Sheldon Day slims down, speaks up

CULVER, Ind. -- Has there been a more valuable offseason tool for Notre Dame than the grouptext?

NFL draft pick TJ Jones has mentioned it as a way of keeping in touch with current Irish receivers. Jaylon Smith said in the spring that linebackers past and present kept the conversation going the same way following the 2013 season.

Sure enough this spring, with media members and fans at seemingly every turn asking how the defensive line would replace a pair of NFL draft picks from a season ago, a new position group caught on to the fad.

Junior Sheldon Day led the charge. The only returning starter to what had been the backbone of Notre Dame's defense in recent years had heard enough questions about losing Stephon Tuitt and Louis Nix. Enough that he became fed up, challenging his fellow linemen this offseason.

"I feel like it was the media saying we’re the weak link of this year’s defense -- 'What is the D-line going to do?' And all of this," Day said. "I took it upon myself that I’ve never been that guy where I’m part of the weak link. I refuse to be a part of that. I just kind of reached out to them and said, ‘Do you guys want to be viewed like this? If not, then we need to do this, this, this and this.'"

The early returns have pleased Brian Kelly thus far.

"Our defensive line is a 180 in terms of where they are this year compared to last year, as how they work as a group," the fifth-year Irish coach said. "They have been outstanding and that's led by Sheldon Day. Sheldon Day has been a great leader for us with that group."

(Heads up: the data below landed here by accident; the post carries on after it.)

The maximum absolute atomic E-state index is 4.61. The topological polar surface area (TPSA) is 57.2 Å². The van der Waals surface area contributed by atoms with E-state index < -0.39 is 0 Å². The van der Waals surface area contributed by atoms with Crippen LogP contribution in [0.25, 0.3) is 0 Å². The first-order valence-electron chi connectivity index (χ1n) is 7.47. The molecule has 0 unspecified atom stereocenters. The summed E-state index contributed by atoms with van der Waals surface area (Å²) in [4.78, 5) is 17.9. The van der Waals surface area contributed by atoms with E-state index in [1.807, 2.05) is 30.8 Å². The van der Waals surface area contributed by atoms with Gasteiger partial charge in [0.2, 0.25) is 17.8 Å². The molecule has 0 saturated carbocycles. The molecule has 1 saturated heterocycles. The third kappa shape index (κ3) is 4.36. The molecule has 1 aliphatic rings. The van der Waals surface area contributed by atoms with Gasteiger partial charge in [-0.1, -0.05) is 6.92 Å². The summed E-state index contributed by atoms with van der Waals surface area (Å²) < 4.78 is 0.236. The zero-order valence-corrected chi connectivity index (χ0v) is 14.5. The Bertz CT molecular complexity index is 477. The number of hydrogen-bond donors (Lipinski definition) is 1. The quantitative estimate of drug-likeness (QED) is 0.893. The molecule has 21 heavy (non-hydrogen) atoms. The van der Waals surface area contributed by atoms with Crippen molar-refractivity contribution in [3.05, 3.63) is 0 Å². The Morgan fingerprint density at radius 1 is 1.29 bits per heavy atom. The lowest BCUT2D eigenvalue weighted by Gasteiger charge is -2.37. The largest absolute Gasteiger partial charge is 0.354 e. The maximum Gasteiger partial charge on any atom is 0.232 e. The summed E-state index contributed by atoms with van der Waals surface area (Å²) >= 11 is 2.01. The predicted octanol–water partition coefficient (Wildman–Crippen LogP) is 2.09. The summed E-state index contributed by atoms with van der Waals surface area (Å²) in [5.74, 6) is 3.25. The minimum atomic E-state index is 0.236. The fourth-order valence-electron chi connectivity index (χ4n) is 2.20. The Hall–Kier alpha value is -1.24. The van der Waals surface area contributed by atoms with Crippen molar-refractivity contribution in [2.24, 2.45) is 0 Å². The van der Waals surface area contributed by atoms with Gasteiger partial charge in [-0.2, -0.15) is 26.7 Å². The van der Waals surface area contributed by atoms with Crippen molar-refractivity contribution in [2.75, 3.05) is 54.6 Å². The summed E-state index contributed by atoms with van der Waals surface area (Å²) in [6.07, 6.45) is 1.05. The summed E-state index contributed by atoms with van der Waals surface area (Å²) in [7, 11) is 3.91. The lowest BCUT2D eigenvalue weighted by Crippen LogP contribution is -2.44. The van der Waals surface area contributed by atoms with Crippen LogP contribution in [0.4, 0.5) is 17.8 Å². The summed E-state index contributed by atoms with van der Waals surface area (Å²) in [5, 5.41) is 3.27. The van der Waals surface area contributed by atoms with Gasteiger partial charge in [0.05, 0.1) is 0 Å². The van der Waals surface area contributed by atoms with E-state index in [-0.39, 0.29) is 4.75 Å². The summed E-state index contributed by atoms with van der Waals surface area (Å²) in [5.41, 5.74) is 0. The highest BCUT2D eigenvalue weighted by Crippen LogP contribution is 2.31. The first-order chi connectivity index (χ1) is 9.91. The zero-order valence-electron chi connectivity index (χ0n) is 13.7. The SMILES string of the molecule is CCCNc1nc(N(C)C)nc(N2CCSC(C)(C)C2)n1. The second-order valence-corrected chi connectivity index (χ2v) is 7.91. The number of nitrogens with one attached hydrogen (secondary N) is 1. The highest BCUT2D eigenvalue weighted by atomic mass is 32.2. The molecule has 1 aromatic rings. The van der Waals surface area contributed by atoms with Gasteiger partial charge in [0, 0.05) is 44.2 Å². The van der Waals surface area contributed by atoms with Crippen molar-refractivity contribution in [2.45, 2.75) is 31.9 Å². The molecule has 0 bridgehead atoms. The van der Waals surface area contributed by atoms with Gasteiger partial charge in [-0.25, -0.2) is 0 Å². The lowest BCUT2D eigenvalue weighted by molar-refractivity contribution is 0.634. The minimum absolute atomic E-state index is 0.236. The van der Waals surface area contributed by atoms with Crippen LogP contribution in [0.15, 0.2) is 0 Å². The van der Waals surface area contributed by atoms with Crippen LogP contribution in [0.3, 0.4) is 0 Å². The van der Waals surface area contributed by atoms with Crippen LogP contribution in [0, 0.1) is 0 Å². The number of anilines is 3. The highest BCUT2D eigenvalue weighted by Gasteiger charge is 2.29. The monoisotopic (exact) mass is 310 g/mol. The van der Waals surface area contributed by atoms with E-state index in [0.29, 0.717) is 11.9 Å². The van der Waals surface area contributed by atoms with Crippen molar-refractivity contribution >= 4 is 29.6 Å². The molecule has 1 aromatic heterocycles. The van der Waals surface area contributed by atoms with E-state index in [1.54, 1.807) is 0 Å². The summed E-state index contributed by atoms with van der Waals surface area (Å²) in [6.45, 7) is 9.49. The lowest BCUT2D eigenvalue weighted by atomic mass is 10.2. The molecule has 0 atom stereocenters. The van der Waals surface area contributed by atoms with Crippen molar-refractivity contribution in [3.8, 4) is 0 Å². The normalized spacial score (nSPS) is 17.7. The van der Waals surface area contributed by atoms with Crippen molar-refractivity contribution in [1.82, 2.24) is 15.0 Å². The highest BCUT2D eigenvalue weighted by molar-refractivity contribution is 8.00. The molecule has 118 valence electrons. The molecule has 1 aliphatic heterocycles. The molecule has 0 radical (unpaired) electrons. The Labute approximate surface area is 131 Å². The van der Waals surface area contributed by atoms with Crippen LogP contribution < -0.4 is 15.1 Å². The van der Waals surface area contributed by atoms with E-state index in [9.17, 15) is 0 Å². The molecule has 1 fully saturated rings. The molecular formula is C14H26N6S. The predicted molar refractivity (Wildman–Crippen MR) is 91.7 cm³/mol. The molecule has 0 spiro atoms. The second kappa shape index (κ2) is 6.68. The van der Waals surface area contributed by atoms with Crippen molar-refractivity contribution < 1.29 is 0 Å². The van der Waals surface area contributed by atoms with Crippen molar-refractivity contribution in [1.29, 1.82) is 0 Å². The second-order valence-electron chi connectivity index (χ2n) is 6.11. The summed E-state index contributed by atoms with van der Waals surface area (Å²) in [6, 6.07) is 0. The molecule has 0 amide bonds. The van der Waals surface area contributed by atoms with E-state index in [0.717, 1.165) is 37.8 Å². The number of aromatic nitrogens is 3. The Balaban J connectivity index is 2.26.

Day's emergence as a leader is surprising if for no other reason than his personality, like that of most others, was minimized by the larger-than-life Nix, who went to Houston in the third round of the NFL draft in May. Day laughed when asked if he was just waiting for the nose guard to leave town before showing his true colors.

"It’s not that I was waiting for him to get out of here; I feel like I was just waiting my time," Day said. "Sometimes it’s not appropriate for you to talk if you’re not the older guy or the leader of the D-line."

There is little doubt who leads the unit now, as Day has played 24 games over two seasons, having started during a sophomore campaign that saw him notch 5.5 stops behind the line of scrimmage.

The 6-foot-2, 285-pounder enjoys the simplified approach of moving inside in new coordinator Brian VanGorder's 4-3 front, saying that the defensive linemen get off the ball quicker rather than catching the offensive linemen. To do that, Day dropped five pounds, subbing honey buns and other sugars for high-protein meats and greens.

Of the sacrifice of honey buns, he cracked: "I walk past a Sam’s Club and it hurts my heart."

A pain well worth it, however, in the name of getting a better burst toward the quarterback.

"It was a mutual agreement. I felt like last year I had to gain all that weight to hold the O-linemen and set up the linebackers," Day said. "This year as I’m coming off the ball, I have to be quicker, more explosive. I met with our nutritionist and she helped me come up with a plan and I’ve been following it."